Open Spaces: Conservation and Caring for Families

Conservation and Caring for Families

By Rachel Penrod and Alicia King, USFWS

Conservation includes families.

For women who live in rural areas near Colombian nature reserves, feeding their families is a daily struggle.  Though Colombia has the most bird and amphibian species of any country on the continent, wildlife conservation takes a backseat to providing basic needs such as food, clothes, and adequate health care.  To help conserve birds and other wildlife here, you have to address the well-being of the people living alongside them.

Since 2003, conservation non-profit ProAves has been working with these communities in the buffer zones of their reserve network in Colombia, with support from our Neotropical Migratory Bird Conservation Act, other FWS international and bird conservation programs, and our partners. After years building relationships with the people, ProAves realized that to fully engage them and help inspire a love of nature, they needed to focus on the key members of the family unit -- women.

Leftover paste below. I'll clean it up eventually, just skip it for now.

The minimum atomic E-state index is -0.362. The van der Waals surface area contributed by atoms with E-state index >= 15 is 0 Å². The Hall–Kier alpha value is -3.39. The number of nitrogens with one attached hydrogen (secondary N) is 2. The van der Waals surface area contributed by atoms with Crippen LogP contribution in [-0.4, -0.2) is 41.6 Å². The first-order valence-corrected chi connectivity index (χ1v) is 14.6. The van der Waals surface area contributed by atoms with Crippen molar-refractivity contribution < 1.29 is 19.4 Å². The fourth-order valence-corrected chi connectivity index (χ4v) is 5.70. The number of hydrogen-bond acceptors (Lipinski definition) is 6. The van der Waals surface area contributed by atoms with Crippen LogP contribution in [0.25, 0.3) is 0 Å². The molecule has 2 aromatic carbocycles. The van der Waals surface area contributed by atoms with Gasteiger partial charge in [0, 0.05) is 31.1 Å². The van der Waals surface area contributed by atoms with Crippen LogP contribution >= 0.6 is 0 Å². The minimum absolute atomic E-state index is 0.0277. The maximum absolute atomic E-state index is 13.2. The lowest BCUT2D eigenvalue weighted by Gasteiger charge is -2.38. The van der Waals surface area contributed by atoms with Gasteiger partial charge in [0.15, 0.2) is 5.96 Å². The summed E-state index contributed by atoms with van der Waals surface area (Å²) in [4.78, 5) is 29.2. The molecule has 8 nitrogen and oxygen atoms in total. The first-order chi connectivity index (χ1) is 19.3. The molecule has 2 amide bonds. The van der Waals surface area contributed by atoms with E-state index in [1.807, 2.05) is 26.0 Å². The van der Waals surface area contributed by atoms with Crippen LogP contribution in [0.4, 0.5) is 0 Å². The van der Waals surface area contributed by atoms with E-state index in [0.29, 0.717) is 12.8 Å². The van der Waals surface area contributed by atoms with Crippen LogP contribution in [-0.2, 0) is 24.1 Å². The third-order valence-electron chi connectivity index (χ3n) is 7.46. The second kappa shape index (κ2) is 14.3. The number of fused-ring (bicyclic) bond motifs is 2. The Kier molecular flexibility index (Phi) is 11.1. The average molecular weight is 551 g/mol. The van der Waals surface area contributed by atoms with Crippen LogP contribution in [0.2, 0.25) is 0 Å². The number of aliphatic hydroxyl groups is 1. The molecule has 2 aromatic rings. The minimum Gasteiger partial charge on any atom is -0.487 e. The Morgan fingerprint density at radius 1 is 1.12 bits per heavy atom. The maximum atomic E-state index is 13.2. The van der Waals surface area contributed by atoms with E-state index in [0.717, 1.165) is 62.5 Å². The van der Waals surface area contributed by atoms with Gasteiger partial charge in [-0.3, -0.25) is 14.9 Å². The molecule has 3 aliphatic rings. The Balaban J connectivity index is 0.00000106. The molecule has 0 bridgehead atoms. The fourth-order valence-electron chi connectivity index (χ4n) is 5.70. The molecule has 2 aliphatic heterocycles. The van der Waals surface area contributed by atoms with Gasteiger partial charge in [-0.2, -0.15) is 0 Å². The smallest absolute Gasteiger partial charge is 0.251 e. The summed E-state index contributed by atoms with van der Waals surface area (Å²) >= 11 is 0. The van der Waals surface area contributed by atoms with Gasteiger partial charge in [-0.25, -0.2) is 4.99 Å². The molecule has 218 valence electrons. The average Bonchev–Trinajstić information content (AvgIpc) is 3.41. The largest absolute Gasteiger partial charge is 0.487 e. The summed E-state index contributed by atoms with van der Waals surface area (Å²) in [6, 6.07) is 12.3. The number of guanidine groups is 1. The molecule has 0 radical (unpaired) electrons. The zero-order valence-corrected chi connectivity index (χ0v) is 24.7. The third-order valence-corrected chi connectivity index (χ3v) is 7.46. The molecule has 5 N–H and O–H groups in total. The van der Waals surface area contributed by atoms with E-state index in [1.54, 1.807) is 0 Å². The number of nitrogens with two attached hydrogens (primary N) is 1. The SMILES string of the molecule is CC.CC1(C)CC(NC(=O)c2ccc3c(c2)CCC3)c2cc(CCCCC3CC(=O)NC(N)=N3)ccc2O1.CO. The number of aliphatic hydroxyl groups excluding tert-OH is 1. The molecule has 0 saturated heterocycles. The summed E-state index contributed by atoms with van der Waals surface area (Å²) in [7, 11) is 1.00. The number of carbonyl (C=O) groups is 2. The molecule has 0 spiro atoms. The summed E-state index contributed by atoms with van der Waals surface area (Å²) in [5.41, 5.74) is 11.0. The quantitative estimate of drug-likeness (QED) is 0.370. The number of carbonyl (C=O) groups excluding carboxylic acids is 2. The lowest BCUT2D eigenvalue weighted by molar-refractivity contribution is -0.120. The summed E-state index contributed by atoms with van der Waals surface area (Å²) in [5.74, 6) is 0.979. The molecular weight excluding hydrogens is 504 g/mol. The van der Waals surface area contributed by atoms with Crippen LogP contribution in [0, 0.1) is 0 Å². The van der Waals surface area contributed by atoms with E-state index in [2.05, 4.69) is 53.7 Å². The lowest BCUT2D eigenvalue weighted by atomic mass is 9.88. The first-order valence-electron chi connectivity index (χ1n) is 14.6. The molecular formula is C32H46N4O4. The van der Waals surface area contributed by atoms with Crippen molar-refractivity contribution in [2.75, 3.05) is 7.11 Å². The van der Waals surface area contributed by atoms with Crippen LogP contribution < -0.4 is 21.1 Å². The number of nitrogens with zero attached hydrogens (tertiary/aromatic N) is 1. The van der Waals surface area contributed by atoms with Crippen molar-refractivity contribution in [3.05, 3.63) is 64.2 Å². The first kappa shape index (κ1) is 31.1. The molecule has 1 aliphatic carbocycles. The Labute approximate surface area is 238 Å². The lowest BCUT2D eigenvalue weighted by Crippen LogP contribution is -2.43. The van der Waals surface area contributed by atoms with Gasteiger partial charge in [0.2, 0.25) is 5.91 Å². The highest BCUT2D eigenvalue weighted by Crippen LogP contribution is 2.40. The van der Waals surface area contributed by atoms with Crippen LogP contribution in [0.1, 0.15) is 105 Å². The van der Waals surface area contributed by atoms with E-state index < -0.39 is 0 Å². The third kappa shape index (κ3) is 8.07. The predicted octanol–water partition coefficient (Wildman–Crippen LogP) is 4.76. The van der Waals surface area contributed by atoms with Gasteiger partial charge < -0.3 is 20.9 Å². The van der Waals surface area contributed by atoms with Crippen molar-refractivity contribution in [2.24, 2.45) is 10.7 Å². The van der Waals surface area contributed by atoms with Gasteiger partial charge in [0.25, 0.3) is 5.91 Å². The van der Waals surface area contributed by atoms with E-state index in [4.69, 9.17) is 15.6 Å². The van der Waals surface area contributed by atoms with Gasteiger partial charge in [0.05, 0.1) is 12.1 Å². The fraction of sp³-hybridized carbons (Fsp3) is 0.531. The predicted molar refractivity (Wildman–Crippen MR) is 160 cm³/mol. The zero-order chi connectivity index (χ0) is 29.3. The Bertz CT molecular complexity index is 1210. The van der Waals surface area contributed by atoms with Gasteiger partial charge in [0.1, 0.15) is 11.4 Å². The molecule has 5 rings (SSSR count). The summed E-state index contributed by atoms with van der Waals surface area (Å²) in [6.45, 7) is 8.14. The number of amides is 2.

working-with-beads(Photo: Bjorn Welander Photography) 

Women in these areas don't have easy access to education or a way to make an income. To empower them to support their families, ProAves and its partners created Women for Conservation a program that trainswomen to make handmade crafts. The income from the sales of these items helps to provide for their families’ basic needs Their handcrafted products are now sold around the world.

Their most popular products are an array of beautifully handcrafted necklaces, bracelets, and earrings the women make from tagua seeds and other materials.  Each piece comes labeled with the name of the woman who created it, and the money from the sale comes back to the community to fund home improvements, school supplies, and health clinics.  The women and families affected by the program are now ambassadors to the community, teaching others to live sustainably and treasure their amazing wealth of birds and their habitats.Women for Conservation also teaches women and their families to identify birds, grow trees for reforestation, create vegetable patches for food, and grow and harvest coffee beans.    

We’ve provided steady funding for this and other conservation projects in the area, which are reducing pressure on wildlife in the buffer zone by training people in reforestation, educating local children, and making the connections between the birds they see in Colombia and their summer homes in the U.S.

For more information on the Women for Conservation program or to purchase a product or donate, visit http://www.proaves.org/rubrique.php?id_rubrique=296

For more information about the Neotropical Migratory Bird Conservation Act visit http://www.fws.gov/birdhabitat/Grants/NMBCA/index.shtm

Rachel Penrod and Alicia King are Outreach and Communications Coordinators in the Migratory Bird Program

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Last updated: June 21, 2012